Learn about clichés in using common pictures, and how you can overcome them.
Author: Geetesh Bajaj
How many times have you seen the same globe visual used within a slide, or even a picture of shaking hands? Or a picture of a phone operator, or even some people smiling while working in an office?
Most people use such pictures because yes indeed, they do seem relevant to the topic of the slide. And they also use them as they've seen so many other people use the same type of pictures. And that's precisely the problem - these pictures have been used so often, and they are so predictable - that the next time an audience sees those same pictures, they will be instantly bored. And that's exactly what a cliché means - it means that these visual themes have been so over-used, that people are just tired of looking at them!
The dictionary meaning of a cliché is something that is overused - or even something that lacks original thought. And the best part is that
this simple meaning also provides a solution to the problem that clichés pose. And the solution is to not overuse a visual that's been already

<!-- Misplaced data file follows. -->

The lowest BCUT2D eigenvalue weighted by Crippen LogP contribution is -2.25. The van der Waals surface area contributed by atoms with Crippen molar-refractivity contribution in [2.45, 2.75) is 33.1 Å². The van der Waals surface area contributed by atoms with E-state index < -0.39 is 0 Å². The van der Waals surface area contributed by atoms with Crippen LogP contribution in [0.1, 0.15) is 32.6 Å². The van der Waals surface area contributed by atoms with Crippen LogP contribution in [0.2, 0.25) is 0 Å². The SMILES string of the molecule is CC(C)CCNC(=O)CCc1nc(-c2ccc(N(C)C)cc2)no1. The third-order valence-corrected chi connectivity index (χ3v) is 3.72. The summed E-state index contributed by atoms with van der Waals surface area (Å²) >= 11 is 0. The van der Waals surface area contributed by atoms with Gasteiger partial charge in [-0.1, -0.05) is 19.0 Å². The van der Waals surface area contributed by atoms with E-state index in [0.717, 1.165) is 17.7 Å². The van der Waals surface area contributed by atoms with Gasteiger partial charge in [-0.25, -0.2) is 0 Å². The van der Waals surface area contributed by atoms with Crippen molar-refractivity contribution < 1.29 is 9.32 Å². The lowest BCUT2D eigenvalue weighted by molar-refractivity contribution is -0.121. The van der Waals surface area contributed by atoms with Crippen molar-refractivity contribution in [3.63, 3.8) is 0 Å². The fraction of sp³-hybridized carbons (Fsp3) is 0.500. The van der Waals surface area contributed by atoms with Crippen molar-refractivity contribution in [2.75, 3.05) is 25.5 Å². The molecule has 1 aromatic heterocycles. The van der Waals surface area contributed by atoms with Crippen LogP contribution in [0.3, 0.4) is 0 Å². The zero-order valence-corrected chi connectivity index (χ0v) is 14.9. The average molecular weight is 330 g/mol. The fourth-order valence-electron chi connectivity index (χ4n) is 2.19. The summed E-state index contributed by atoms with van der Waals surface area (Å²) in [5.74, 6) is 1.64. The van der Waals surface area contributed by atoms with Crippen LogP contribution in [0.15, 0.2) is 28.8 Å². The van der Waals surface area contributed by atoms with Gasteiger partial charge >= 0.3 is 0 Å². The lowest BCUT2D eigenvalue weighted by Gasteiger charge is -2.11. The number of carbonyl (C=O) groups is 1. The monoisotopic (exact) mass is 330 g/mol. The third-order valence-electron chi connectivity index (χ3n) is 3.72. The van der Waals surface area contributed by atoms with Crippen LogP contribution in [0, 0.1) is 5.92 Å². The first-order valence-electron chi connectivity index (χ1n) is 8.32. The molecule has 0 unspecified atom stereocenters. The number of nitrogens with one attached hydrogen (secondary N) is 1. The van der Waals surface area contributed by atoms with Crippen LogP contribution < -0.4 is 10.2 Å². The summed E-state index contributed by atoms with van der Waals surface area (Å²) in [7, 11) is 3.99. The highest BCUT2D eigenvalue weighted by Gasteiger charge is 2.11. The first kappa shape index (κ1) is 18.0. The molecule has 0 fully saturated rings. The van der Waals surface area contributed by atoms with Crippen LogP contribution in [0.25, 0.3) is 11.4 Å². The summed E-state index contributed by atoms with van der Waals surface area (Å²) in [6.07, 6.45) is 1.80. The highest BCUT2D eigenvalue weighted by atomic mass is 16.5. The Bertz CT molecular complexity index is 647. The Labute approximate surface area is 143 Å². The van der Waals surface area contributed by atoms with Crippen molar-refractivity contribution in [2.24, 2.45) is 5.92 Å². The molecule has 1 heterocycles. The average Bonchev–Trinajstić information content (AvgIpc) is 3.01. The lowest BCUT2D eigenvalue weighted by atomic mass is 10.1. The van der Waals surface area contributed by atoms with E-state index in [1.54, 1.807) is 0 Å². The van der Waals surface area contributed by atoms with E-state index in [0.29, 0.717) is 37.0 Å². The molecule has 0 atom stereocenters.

saturated within the minds of the audience. It also means that you need to think a little out of the box, travel off the beaten path - and thus be
We often may associate a concept or an abstract with the same or even a similar visual thought. And that's not bad - because that’s just the
beginning. Don't stop there - and don’t decide that you have reached a conclusion with that predictable visual thought - in fact, there is not one
but four ways to discover more original thoughts - and these provide you with the options to lean upwards, downwards, leftward, or rightwards! Really
- it was surprising for me too when I found that these four ways actually represent four unique directions (see figure below):
Let’s start with two axes:
The point at which these two axes meet is where your clichéd visual is available now! There are four different directions you can take, and although you are free to proceed in any direction, it is recommended that you first go to Think Creative, then move clockwise to Think Profound, Think Logical, and finally Think Again. At any point of time, if you have already overcome the cliché, then there is no need to proceed further!